Editors' ChoiceCancer

Shiva the Destroyer: Targeting the Destruction of RNA Polymerase for Cancer Treatment

See allHide authors and affiliations

Science Translational Medicine  29 Jan 2014:
Vol. 6, Issue 221, pp. 221ec21
DOI: 10.1126/scitranslmed.3008473

In Hinduism, Shiva is the supreme deity—the destroyer or the transformer—capable of both benevolence and destruction. Now, Peltonen and colleagues develop a small molecule–based approach to target for destruction RNA polymerase I, a key enzyme essential to the production of ribosomal RNA (rRNA), which is the major component of the eukaryotic ribosome, the creator of proteins.

By performing a high-throughput screen of synthetic chemical libraries by using p53 transcriptional output as a readout, the authors identified the small molecule BMH-21 and found that it had a therapeutic index greater than 90 for cancer cell lines as compared with normal cell lines. Consistent with these observations, tumors in animals treated with BMH-1 were significantly smaller than tumors in control animals. BMH-21 intercalates into the DNA without causing DNA damage—a property that is unique in this structural/functional drug class. The authors found that BMH-21 intercalated into GC-rich regions of the DNA—specifically, rDNA sequences—and determined that drug binding to these regions inhibited Pol I activity. BMH-21 treatment of cells caused both altered nucleolar structures and mislocalization of nucleolar proteins. These effects resulted in a marked reduction in nascent RNA synthesis and were linked to the degradation of RPA194 (a key component of RNA polymerase I complex).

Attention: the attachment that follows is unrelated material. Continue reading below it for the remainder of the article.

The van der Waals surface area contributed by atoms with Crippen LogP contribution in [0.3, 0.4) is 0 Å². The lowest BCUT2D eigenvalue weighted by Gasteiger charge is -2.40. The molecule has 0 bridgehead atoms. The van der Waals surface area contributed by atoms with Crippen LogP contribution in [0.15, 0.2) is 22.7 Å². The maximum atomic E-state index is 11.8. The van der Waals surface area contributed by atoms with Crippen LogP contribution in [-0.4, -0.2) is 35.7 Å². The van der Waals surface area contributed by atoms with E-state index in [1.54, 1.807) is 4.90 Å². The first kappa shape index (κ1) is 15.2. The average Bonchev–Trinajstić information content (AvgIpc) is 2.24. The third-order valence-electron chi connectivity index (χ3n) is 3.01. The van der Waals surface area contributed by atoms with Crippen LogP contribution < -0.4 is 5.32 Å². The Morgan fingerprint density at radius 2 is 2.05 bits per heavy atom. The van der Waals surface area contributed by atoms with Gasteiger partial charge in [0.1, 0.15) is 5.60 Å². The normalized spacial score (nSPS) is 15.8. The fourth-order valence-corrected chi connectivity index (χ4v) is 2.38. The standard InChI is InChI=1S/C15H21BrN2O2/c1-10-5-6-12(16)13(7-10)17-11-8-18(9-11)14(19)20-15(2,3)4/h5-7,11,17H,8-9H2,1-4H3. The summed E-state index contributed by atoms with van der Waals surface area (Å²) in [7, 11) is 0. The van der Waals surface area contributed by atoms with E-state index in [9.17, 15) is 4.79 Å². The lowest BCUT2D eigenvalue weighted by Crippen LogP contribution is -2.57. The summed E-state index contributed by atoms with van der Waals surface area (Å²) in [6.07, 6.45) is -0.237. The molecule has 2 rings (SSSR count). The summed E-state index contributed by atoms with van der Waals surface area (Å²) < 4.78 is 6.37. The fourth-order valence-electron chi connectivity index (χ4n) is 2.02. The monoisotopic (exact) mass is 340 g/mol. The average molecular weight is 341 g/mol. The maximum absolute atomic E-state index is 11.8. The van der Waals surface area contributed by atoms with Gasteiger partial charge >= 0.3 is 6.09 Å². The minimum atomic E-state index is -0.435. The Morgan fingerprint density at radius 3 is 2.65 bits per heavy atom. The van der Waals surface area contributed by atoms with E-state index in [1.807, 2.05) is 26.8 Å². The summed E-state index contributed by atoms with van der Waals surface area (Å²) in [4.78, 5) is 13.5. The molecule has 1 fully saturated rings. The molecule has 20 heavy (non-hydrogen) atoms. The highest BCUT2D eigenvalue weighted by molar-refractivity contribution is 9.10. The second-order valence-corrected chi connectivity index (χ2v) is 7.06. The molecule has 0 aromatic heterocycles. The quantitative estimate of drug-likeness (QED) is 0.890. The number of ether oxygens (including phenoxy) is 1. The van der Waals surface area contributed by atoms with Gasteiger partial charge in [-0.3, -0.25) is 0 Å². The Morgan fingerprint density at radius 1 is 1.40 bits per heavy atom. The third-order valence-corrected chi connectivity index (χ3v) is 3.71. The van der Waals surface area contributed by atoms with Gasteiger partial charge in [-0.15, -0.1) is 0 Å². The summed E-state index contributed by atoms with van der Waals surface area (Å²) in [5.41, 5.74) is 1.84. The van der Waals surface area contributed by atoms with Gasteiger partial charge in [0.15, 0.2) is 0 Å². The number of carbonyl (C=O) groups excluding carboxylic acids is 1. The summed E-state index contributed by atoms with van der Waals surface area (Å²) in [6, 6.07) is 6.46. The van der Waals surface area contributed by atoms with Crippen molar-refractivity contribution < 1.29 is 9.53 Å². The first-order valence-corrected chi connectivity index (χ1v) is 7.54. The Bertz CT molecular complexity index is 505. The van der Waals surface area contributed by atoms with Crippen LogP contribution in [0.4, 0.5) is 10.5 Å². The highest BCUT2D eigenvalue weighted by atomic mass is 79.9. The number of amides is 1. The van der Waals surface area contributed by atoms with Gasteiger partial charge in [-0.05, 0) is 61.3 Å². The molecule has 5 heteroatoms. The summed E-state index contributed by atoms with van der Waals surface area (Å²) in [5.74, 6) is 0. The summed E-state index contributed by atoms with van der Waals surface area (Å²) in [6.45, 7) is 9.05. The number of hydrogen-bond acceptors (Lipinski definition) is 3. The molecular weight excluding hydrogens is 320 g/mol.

Combined, these studies identify a compound with a new mechanism of action that could possess broad anticancer activity in a wide range of histologically diverse tumor types. In the end, much like Shiva, BMH-21 can both destroy and transform.

K. Peltonen et al., A targeting modality for destruction of RNA polymerase I that possesses anticancer activity, Cancer Cell 25, 77–90 (2014). [Abstract]

Stay Connected to Science Translational Medicine

Navigate This Article